The protracted American involvement in Vietnam helped usher in a host of détente-minded American foreign policymakers, raised American awareness of the imperial aspects of American foreign policy, forced everyday Americans to reexamine the fundamental underpinnings of their way of life, and spurred sharp generational cleavages in American families. As time passes, and the immediacy of Vietnam and its lessons continues to fade, it becomes more important than ever to promote understanding of the origins, conduct, and impact of what one historian has dubbed "America's longest war."
- To help students understand how the United States became ensnared the "quagmire" of the Vietnam War.
- To stress the importance of the Tet Offensive in turning American public opinion against the war.
- To illuminate how the Vietnam War remains a vital part of American life and culture.
Part 1: Context and Origins
You will first want to firmly ground students in the geography and history of Southeast Asia. Begin with a map that helps illustrate Vietnam's nearness to China and Japan and its distance from the United States. Describe how geography heavily influenced the course of early Vietnamese history and how the French, in the European mania for empire, came to occupy and colonize Vietnam.
Next, take time to review America's grand strategy in the Cold War. Be sure to remind students of George Kennan's policy of containment, and how successive presidential administrations applied it throughout the world. Illustrate how America's policy of gradual escalation ultimately resulted in Johnson's decision to send ground troops.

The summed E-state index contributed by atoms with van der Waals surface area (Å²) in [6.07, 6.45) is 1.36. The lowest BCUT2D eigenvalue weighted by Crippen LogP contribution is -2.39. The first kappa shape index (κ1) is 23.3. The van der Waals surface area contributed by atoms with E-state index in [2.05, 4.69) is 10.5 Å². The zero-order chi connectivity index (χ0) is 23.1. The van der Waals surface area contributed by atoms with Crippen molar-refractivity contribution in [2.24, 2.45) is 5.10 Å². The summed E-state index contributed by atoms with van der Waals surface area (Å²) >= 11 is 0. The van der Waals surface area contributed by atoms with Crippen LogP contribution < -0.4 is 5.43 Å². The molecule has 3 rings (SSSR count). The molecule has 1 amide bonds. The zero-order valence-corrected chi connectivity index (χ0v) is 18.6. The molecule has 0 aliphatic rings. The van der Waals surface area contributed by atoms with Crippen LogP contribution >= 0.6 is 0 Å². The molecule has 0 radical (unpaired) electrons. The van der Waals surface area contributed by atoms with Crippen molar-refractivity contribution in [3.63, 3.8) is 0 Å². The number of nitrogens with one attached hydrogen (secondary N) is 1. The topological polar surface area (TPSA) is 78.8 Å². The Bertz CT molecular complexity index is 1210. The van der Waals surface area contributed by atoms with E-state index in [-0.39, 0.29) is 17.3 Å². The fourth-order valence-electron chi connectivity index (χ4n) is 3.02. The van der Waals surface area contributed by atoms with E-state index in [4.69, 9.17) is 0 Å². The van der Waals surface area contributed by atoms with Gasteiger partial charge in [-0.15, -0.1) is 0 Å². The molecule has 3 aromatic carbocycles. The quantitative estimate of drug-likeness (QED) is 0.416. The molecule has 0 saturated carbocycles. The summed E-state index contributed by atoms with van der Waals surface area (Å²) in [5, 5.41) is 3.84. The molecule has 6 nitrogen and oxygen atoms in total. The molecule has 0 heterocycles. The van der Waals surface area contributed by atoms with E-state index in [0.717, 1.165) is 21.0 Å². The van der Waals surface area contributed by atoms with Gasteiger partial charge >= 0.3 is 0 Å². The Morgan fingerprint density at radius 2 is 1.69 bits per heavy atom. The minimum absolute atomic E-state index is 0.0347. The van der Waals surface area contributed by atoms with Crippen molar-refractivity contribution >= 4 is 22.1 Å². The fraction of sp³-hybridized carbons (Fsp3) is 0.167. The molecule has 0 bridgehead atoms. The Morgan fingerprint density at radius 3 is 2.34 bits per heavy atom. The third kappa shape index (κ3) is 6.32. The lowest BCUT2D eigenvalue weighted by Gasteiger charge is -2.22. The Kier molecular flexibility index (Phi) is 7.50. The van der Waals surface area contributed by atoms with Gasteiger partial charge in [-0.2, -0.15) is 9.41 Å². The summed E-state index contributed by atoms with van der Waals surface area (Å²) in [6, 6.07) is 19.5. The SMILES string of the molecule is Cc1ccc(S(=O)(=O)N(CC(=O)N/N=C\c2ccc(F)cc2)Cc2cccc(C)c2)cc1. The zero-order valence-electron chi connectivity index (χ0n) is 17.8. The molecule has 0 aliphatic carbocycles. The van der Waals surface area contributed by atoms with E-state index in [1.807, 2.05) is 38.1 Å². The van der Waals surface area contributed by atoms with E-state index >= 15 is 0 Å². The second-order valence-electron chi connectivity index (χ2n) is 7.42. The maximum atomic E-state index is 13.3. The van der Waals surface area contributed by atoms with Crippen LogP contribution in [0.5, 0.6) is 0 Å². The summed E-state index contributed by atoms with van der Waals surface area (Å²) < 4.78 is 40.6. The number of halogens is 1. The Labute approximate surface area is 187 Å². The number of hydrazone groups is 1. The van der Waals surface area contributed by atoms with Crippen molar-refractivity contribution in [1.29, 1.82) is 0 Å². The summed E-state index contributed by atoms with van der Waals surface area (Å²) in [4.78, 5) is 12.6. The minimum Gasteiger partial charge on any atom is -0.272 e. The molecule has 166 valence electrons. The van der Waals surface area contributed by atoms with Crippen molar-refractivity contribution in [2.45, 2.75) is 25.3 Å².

Part 2: Tet and the Counterculture
When the Americans entered the war in earnest, American public opinion was solidly behind the effort. Despite a nagging inability to win the war, the American government still projected a confident and optimistic façade to the American people. The perceived American defeat at Tet, however, changed American opinion drastically.
Tet helped convince many Americans that the American military was losing and, what was worse, that the American objectives in Vietnam were misguided or downright imperial. As a result, Tet helped spur the notion that the war in Vietnam symbolized all that was wrong with America, and Vietnam increasingly became a lightning rod for a variety of protests. Listen to Dr. Martin Luther King, Jr., as he eloquently illustrates the linkages between American misadventures in Southeast Asia and the struggle for equal rights by people of color.
Some of the most enduring artifacts of Vietnam protest are songs from the sixties. Summer of Love is just one of many dedicated to ‘60s music.
The Sixties Project contains a great deal of primary documents on groups and individuals who argued against America's continued involvement in Vietnam. Soldier testimony is particularly powerful. If you are having your students read a book on Vietnam, such as Philip Caputo's A Rumor of War, this page could add to their understanding of the book.
You might ask the following questions: How could Tet be both a victory and a defeat? How did Martin Luther King compare the Vietnam War with the civil rights movement? What were some of the arguments used by those protesting against the war?
Other methods to encourage active learning could include an in-class debate between pro- and antiwar views, or perhaps use a "talk show" format that has several students play key figures from the conflict and field questions from the "audience." You could also have students compare the views of several key figures in the Vietnam conflict.
Part 3: The Soldiers and the Legacy
The experience of the many Americans in Vietnam offers a great way to wrap up your discussion. The House Committee on Veterans’ Affairs offers an excellent repository for links on the experience of American soldiers in Vietnam.
Most fitting for the end of your discussion would be a brief treatment of the Vietnam War Memorial. The Vietnam Veterans Memorial Wall would be an excellent place to start. In addition to the website, a field trip to the monument would be a great idea. Ask your students to comment on the design, color, and shape of the monument. You might also have Vietnam veterans come to your class and discuss their experiences with the students.